There are two main stadiums in Panama City, the National Baseball Stadium (also known as Rod Carew Stadium) and the Rommel Fernández Stadium, with capacities of 27,000 and 32,000 respectively. Additionally, the Roberto Durán Arena has a capacity of 18,000.
Panama City is home to at least 14 hospitals and an extensive network of public and private clinics, including the Hospital Santo Tomás, Hospital del Niño, Complejo Hospitalario Arnulfo Arias Madrid, Centro Médico Paitilla, Hospital Santa Fé, Hospital Nacional, Clinica Hospital San Fernando, and Hospital Punta Pacifica.
About 45% of the country's physicians are located in Panama City.
Panama's international airport, Tocumen International Airport is located on the eastern outskirts of the city's metropolitan area. Two other airports serve Panama City: Panamá Pacífico, previously the Howard Air Force Base, and Marcos A. Gelabert, previously the Albrook Air Force Base. Pacífico serves VivaColombia and Wingo, while Marcos A. Gelabert Airport is the main hub for AirPanama. All other flights are served by Tocumen.
There are frequent traffic jams in Panama City due to the high levels of private transport ownership per kilometre of traffic lane. In an attempt to curb traffic jams, President Ricardo Martinelli has brought forward the citywide Panama Metro, initially 14 km (9 mi) long, stretching across the city.
The bus terminal located in Ancon offers buses in and out of the city. Bus service is one of the most widely used forms of transportation in Panama. The terminal receives thousands of passengers daily from locations like David, Chiriqui, and the central provinces of Herrera and Los Santos. The terminal also receives international passengers from Central America via the Pan-American Highway.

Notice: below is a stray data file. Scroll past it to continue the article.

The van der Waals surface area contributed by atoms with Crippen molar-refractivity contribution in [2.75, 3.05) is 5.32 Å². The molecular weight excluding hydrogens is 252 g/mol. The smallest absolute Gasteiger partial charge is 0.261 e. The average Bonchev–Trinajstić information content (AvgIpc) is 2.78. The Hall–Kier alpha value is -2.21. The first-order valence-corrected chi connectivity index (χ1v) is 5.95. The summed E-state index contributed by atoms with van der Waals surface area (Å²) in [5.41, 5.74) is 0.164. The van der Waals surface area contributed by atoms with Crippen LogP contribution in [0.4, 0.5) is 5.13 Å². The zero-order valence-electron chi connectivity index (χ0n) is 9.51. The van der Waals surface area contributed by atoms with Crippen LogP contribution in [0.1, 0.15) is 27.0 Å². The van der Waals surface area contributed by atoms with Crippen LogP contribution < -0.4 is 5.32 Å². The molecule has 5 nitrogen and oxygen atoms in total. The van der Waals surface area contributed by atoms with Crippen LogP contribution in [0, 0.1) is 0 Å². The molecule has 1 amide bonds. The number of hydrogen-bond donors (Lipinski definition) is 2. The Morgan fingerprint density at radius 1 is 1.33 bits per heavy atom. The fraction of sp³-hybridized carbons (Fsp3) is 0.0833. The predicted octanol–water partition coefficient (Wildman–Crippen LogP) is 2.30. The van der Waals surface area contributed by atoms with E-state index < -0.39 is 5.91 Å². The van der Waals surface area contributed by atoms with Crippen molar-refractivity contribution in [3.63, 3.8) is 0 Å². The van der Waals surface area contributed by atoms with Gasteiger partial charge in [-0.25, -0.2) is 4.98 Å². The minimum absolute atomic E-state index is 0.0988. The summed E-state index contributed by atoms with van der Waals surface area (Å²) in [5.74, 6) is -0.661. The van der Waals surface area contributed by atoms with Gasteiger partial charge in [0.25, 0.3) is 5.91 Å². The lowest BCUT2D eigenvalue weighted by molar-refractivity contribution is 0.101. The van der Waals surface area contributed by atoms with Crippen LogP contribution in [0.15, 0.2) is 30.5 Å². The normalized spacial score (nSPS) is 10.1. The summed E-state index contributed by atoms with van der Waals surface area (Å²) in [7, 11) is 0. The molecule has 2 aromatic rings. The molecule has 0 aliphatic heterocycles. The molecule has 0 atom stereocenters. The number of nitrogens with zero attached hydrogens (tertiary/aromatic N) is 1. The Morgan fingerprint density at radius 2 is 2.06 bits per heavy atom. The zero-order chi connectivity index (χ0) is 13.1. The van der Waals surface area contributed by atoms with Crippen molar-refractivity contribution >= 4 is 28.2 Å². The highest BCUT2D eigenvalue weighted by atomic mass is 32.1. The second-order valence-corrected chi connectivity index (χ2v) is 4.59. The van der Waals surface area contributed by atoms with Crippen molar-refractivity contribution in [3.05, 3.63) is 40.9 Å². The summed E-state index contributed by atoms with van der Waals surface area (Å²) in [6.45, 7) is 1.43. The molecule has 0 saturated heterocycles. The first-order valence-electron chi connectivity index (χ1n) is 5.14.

Panama City offers transportation services through yellow taxis. Taxis do not use a meter to measure fares, instead using a zone system for fares that is published by the Autoridad de Transito y Transporte Terrestre], Panama's transit authority.
Twin towns – sister cities
Panama City is twinned with:
Union of Ibero-American Capital Cities
Panama City is part of the Union of Ibero-American Capital Cities from 12 October 1982 establishing brotherly relations with the following cities:
- Andorra la Vella, Andorra
- Asunción, Paraguay
- Bogotá, Colombia
- Buenos Aires, Argentina
- Caracas, Venezuela
- Guatemala City, Guatemala
- Havana, Cuba
- Quito, Ecuador
- La Paz, Bolivia
- Lima, Peru
- Lisbon, Portugal
- Madrid, Spain
- Managua, Nicaragua
- Mexico City, Mexico
- Montevideo, Uruguay
- Rio de Janeiro, Brazil
- San Jose, Costa Rica
- San Juan, Puerto Rico
- San Salvador, El Salvador
- Santiago, Chile
- Santo Domingo, Dominican Republic
- Sucre, Bolivia
- Tegucigalpa, Honduras
Images for kids
The Bridge of the Americas, at the Pacific entrance to the Panama Canal
In Spanish: Ciudad de Panamá para niños
Panama City Facts for Kids. Kiddle Encyclopedia.